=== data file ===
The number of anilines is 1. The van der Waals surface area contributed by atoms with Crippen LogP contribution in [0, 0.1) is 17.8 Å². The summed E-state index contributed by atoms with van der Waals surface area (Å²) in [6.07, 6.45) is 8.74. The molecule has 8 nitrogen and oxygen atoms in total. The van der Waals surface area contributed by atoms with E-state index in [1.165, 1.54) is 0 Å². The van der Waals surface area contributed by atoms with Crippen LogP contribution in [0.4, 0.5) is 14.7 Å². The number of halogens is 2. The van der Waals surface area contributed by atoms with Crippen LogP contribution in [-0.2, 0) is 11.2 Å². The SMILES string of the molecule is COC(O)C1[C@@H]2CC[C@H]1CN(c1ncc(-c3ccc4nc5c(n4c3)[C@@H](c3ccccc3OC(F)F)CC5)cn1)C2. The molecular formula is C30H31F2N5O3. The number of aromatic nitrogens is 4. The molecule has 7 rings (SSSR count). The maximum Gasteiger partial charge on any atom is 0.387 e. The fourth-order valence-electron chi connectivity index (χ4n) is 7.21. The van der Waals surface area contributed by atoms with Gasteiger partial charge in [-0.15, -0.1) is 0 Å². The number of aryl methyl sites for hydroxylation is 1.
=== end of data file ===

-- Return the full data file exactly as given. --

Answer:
The number of anilines is 1. The van der Waals surface area contributed by atoms with Crippen LogP contribution in [0, 0.1) is 17.8 Å². The summed E-state index contributed by atoms with van der Waals surface area (Å²) in [6.07, 6.45) is 8.74. The molecule has 8 nitrogen and oxygen atoms in total. The van der Waals surface area contributed by atoms with E-state index in [1.165, 1.54) is 0 Å². The van der Waals surface area contributed by atoms with Crippen LogP contribution in [0.4, 0.5) is 14.7 Å². The number of halogens is 2. The van der Waals surface area contributed by atoms with Crippen LogP contribution in [-0.2, 0) is 11.2 Å². The SMILES string of the molecule is COC(O)C1[C@@H]2CC[C@H]1CN(c1ncc(-c3ccc4nc5c(n4c3)[C@@H](c3ccccc3OC(F)F)CC5)cn1)C2. The molecular formula is C30H31F2N5O3. The number of aromatic nitrogens is 4. The molecule has 7 rings (SSSR count). The maximum Gasteiger partial charge on any atom is 0.387 e. The fourth-order valence-electron chi connectivity index (χ4n) is 7.21. The van der Waals surface area contributed by atoms with Gasteiger partial charge in [-0.15, -0.1) is 0 Å². The number of aryl methyl sites for hydroxylation is 1.